30 April – 3 May 2018: Finding out how we’re doing as a school: We did our first standardized testing, over 2- or 3-hour slots on four days.  We chose the Iowa Test of Basic Skills, covering language and math for the kindergarteners, and additional subjects for older students, up through science, social studies, and reference materials in grades 3-8.

Our students bore out our confidence in them and our confidence in our teachers.  Before noting the scores, we note that we took no time during the year to “teach to the test.”  Students had one short morning to practice the style of testing.  We do not teach to the schedule of the topics that other schools follow (nominally), so that our students had not yet seen some topics, especially in social studies…while they are far advanced in other topics.

Seton Testing scored our students’ exams.  Seton provided highly detailed breakdowns of results by areas within language, within math, and within subject areas. As we expected, students varied in strengths individually and relative to other students.  Uniformity is not our focus; we help students work on all their areas, with their varying abilities.

Twenty-eight students took the tests.  Thirteen of them scored in the 90th percentile or above on the cumulative or composite scores, with many scoring even in the 99th percentile in individual areas (41 subject-area scores out of 304).  Averaged together, our students placed in the 82nd percentile for composite scores, while ranging from 48th to 99th percentiles.  In language, they averaged in the 81st percentile; in math, the 84th percentile; in science, the 80th percentile; in social studies, the 74th percentile (here the order of topics came into play); in using sources of information, the 77th percentile.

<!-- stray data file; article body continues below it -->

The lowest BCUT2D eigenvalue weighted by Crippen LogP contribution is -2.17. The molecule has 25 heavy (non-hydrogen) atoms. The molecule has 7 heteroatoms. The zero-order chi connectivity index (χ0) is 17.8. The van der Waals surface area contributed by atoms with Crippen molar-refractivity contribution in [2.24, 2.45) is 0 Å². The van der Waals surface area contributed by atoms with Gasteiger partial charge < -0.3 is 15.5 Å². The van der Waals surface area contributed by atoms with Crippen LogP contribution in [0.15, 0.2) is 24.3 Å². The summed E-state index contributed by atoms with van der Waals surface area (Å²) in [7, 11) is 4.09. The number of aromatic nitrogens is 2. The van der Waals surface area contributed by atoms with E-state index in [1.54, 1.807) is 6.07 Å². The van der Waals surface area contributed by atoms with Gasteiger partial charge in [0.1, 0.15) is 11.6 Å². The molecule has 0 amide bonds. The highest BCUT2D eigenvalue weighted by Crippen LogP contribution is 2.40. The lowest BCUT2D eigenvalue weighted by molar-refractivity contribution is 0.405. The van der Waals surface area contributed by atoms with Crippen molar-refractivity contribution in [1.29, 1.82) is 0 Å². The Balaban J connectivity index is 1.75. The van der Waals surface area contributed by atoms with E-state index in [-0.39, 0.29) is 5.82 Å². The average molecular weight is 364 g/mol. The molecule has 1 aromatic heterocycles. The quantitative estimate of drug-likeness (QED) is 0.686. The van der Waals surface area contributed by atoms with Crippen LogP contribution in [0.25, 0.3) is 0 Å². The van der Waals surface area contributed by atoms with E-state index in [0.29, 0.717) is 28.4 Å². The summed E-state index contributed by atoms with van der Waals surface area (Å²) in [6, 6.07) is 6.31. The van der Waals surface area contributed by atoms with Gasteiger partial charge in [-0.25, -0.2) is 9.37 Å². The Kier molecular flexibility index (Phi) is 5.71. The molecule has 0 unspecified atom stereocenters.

How much of the fine performance is native talent — for which we as a school take only the credit of accepting students into a welcoming and supporting environment — and how much is very effective teaching?  With one test session, or even a number of them, it’s not simple to tell.  In any event, we do not use the tests to reward or punish individual students or individual teachers (and we saw no reason for this, in any event). We’re using these tests, future tests, and our own detailed records of student progress in the way that the tests should be used – to determine if we, as a school, are doing a good job.  We use them to see where we may improve our teaching.  We use them to see where individual students can use help.  Evaluating the results this way, we agree wholeheartedly with the philosophy of Dr. Stephen Sanchez of the Las Cruces Public Schools.  We will keep working to develop all our students’ talents; we see the results over the years and in their emotional and social growth.

A short note is well merited on our program in teaching the Mandarin language and Chinese culture.  Extending the tradition begun by teacher Mei Dai, who moved to Phoenix, teacher Yulin Zhange got students enthused again.  Three of them took the HSK exam, the official exam offered by the Chinese government for non-native speakers of high-school age.  In listening and reading, they scored from 72% to 100%!